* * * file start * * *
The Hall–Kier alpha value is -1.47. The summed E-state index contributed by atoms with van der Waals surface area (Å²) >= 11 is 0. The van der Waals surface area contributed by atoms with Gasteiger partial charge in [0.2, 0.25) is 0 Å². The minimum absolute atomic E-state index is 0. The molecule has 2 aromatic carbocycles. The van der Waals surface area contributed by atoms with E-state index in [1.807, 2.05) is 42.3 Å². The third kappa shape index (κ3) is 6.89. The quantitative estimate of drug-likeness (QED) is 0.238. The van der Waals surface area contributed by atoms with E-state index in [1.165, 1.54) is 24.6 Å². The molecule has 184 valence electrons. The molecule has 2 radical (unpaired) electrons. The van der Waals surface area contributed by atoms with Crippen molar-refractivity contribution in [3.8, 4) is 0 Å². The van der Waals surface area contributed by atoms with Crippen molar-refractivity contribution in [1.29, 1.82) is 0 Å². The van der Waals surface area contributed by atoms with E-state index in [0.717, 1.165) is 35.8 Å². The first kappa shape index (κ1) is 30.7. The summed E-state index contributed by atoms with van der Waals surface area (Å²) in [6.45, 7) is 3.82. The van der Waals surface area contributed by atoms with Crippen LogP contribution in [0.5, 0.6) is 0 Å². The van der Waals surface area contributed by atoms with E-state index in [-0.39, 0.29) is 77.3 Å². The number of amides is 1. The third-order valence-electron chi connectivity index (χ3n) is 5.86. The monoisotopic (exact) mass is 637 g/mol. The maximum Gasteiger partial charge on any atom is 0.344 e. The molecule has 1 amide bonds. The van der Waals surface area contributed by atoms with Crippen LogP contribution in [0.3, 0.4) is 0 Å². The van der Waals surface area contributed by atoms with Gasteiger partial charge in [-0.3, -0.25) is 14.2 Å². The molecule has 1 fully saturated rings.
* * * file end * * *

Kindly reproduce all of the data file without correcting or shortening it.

The Hall–Kier alpha value is -1.47. The summed E-state index contributed by atoms with van der Waals surface area (Å²) >= 11 is 0. The van der Waals surface area contributed by atoms with Gasteiger partial charge in [0.2, 0.25) is 0 Å². The minimum absolute atomic E-state index is 0. The molecule has 2 aromatic carbocycles. The van der Waals surface area contributed by atoms with E-state index in [1.807, 2.05) is 42.3 Å². The third kappa shape index (κ3) is 6.89. The quantitative estimate of drug-likeness (QED) is 0.238. The van der Waals surface area contributed by atoms with E-state index in [1.165, 1.54) is 24.6 Å². The molecule has 184 valence electrons. The molecule has 2 radical (unpaired) electrons. The van der Waals surface area contributed by atoms with Crippen molar-refractivity contribution in [3.8, 4) is 0 Å². The van der Waals surface area contributed by atoms with Crippen molar-refractivity contribution in [1.29, 1.82) is 0 Å². The van der Waals surface area contributed by atoms with E-state index in [0.717, 1.165) is 35.8 Å². The first kappa shape index (κ1) is 30.7. The summed E-state index contributed by atoms with van der Waals surface area (Å²) in [6.45, 7) is 3.82. The van der Waals surface area contributed by atoms with Crippen LogP contribution in [0.5, 0.6) is 0 Å². The van der Waals surface area contributed by atoms with E-state index in [-0.39, 0.29) is 77.3 Å². The number of amides is 1. The third-order valence-electron chi connectivity index (χ3n) is 5.86. The monoisotopic (exact) mass is 637 g/mol. The maximum Gasteiger partial charge on any atom is 0.344 e. The molecule has 1 amide bonds. The van der Waals surface area contributed by atoms with Crippen LogP contribution in [0.3, 0.4) is 0 Å². The van der Waals surface area contributed by atoms with Gasteiger partial charge in [-0.3, -0.25) is 14.2 Å². The molecule has 1 fully saturated rings.